Tuesday, November 11, 2008

Johnny got his gun

This post title really isn't a fair description of We are Soldiers Still: A Journey Back to the Battlefields of Vietnam by Harold G. Moore and Joseph L. Galloway. This memoir is subtlely anti-war, as opposed to Dalton Trumbo's novel - which kind of trumpets its stance loud and clear.

Fifteen years ago, Moore and Galloway wrote a memoir of what's considered by historians to be the first battle of the US-Vietnam conflict, the Ia Drang Valley. Moore was a lieutenant colonel -- and highest ranking officer in the field [I'm never clear about such things as miliary rank?] -- during the battle, and the book, We were Soldiers Once ... and Young, is evidently considered a masterpiece of military memoir. In the audiobook that I completed on Veterans' Day, Moore and Galloway (a UPI war reporter) recount their several trips to Vietnam during the 1990s, where they sought out the commander of the Vietnamese that day, a General Nguyen Huu An, and revisited the battlefield of Ia Drang with him. Moore writes movingly about being back Ia Drang, marveling at a new friendship with an old enemy, and how the land shows little sign of the death and destruction that occurred there nearly 30 years previously

If only it had stopped there. But Moore goes on -- pressured by his publisher? -- to pontificate at length on the qualities of a good leader. Then, he opines about war in general, taking a number of digs at George W. Bush and his ill-advised, ill-executed war in Iraq (While I personally have no connection to the military or anyone in the military, I did enjoy hearing that a professional soldier believes what I believe: That the soldiers who have died in Iraq have died meaningless deaths. We have gained nothing by this war.). Moore concludes this book with two lengthy elegies to soldiers dearly missed: Rick Riscorla, who died on 9/11; and his wife of 55 years, who died in 2004.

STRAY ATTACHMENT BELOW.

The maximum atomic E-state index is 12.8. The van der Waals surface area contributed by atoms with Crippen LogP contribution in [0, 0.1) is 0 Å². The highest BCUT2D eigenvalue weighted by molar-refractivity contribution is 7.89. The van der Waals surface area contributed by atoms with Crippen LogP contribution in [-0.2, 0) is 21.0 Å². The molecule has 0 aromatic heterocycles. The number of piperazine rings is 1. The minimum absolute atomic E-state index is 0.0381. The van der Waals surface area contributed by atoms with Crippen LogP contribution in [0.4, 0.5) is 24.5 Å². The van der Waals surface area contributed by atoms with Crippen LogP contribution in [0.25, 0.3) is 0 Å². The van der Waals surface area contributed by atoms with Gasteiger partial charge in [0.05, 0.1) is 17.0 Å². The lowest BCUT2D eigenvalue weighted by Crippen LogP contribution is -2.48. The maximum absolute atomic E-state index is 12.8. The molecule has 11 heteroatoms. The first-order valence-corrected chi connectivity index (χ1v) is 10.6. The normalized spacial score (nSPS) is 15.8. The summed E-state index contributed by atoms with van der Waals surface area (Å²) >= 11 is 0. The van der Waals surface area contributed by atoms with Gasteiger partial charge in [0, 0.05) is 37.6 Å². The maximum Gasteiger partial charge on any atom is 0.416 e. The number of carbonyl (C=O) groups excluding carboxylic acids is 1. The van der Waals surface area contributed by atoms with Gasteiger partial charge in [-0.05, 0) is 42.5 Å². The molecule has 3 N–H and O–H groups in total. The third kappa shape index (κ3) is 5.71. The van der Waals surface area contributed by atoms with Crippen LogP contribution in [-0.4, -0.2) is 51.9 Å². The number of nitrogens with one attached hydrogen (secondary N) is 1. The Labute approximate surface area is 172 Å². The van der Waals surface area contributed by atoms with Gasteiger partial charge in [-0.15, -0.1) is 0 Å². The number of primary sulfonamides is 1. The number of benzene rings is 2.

Joseph Galloway reads the audiobook. He reads in an extremely deep, gravelly Southern-tinged voice that rarely varied in volume, emotion or pacing. The narration didn't change as the book moved from Vietnam to 9/11 to Moore's wife's funeral procession. His delivery was quite lulling. At the beginning of every chapter, the volume would increase significantly -- was it because he was starting fresh after a break? But, soon he would head down to his comfortable speaking voice, and the listener would be lulled back into her zen state.

This narrative choice alone I think makes the audiobook a poor choice for teenagers. But that, coupled with the second half of the book's emphasis on "adult" things: organizational leadership skills, his post-military activities, the death of his wife -- really boot it out of the teen-friendly category. I would think that the first memoir might have considerable interest for some teenagers, but -- of course -- it's not under consideration. This title made for somewhat interesting listening, but is an easy no for our committee.

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